Written by Sarah Henderson, NCSML K-12 Learning Specialist
I am writing to you from my couch in North Liberty, Iowa. This September I will have been the K-12 Learning Specialist for the NCSML for three years and I am incredibly proud of that fact. I have loved being your community educator for the past two and a half years. In our current climate, I am finding a new appreciation for the work I was able to do and hope to do again very soon.
Through the school year, I worked weekly with Metro High School to design project-based curriculum. At least once a month I teach an art lesson at Foundation 2 youth shelter and I regularly give school tours at the museum to all ages. Today, though, I am trying to envision how I can be a community educator from my home. I dearly miss the silly and thoughtful questions and comments from my students. As I reflect back on the past school year, the most fun I had was with Metro High School in the fall semester as we read Rossum’s Universal Robots. I was shocked at how this 100-year-old book could reflect so much of our society today. We talked about race, gender, and class divide all the while dissecting what this author might have been predicting for us; the all too mysterious future that he tried to hazard a guess toward. Was he that far off?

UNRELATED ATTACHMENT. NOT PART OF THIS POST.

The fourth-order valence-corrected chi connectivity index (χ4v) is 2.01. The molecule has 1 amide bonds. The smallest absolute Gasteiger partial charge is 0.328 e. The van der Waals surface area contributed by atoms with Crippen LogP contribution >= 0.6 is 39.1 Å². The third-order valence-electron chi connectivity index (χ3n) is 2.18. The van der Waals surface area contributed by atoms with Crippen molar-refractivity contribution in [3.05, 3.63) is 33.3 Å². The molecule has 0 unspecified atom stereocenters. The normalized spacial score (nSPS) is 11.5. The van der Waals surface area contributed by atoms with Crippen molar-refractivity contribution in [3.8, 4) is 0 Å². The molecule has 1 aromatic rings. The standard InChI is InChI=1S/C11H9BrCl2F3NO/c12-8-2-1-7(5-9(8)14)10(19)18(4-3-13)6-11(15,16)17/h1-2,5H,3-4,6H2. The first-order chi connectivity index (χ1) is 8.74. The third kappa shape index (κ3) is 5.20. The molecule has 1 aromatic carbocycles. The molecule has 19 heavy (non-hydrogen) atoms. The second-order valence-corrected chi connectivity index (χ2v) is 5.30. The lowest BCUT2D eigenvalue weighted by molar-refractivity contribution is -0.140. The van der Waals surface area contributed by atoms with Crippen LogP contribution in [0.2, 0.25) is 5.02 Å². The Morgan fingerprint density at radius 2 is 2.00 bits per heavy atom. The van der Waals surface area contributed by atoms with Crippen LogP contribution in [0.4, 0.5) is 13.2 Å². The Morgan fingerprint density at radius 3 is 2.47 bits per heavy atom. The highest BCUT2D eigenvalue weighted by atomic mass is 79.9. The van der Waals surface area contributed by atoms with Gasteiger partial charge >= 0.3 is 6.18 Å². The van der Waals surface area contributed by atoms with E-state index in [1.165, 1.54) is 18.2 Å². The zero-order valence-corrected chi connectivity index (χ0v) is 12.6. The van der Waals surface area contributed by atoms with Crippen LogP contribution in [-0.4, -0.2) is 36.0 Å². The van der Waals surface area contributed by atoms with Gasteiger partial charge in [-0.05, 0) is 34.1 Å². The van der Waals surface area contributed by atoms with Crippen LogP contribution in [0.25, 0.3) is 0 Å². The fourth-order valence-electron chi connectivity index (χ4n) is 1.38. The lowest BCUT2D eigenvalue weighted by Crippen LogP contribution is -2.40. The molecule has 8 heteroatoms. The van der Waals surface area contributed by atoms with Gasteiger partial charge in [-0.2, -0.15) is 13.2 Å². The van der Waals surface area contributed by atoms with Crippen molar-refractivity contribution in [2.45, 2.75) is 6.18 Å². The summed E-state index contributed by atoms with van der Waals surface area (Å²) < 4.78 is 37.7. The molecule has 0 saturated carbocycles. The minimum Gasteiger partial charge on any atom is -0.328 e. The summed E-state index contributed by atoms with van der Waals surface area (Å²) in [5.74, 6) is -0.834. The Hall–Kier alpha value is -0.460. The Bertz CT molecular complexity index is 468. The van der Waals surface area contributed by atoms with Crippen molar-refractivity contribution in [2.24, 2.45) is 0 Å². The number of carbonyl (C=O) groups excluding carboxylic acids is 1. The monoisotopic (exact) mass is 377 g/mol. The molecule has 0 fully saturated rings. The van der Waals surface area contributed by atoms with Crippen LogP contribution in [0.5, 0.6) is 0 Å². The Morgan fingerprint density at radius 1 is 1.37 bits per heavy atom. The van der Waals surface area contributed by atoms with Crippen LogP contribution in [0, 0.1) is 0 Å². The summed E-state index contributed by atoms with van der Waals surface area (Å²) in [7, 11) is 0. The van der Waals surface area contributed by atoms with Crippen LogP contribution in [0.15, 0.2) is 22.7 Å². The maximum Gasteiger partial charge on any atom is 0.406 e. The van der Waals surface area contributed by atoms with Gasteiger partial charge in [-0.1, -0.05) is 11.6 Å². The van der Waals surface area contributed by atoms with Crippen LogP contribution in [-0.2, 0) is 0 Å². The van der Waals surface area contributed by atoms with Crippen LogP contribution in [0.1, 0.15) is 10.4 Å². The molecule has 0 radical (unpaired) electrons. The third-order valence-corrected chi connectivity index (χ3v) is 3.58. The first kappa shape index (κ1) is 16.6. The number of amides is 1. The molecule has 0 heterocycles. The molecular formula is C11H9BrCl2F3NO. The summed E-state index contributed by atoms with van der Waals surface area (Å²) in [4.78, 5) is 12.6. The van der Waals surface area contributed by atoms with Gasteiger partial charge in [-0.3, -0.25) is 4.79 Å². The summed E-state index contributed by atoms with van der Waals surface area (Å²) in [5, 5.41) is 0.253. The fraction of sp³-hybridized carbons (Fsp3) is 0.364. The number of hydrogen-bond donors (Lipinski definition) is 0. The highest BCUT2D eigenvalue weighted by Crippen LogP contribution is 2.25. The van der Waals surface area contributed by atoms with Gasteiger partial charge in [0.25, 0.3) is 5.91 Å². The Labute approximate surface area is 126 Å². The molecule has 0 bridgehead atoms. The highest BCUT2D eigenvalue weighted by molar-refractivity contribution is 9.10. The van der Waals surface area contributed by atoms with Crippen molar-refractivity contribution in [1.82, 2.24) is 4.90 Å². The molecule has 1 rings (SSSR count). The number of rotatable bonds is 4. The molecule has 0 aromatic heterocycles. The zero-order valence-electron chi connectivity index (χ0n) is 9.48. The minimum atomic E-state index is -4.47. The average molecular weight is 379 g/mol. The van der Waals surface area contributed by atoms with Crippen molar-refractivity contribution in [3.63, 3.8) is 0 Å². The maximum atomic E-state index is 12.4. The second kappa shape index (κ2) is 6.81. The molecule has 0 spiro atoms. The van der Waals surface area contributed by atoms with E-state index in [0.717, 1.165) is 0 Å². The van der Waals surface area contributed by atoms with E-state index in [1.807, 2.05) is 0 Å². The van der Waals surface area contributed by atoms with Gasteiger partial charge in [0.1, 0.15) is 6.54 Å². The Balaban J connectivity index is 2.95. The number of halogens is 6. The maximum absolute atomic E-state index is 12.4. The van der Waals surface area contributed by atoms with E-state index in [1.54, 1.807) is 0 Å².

In truth, I was teaching this book because I had to; it was Czech and tied nicely into a robotics project I could design with Metro students. The more I read and thought about this play, however, the more I became passionate about its story and themes. So my challenge as an educator from home is to now share it with you. I have launched a Facebook Book Club for R.U.R. and you can find it here. There I will post our reading schedule and discussion topics. You can read the book for free and without downloading it here.
First, though, you might want to know a little more about this play and its incredible author. R.U.R. is a 1920 science fiction play by the Czech writer Karel Čapek. Čapek also wrote many politically charged works dealing with the social turmoil of his time. He and his brother campaigned in favor of free expression and thoroughly opposed the rise of both fascism and communism. In R.U.R. he introduced and made popular the frequently used international word robot, coming from the Czech work robota which can be translated to ‘slave labor.’ I do not want to say much more, because I think part of the wonder in this play is experiencing it without preconceptions. Check out our Facebook page and join to learn more!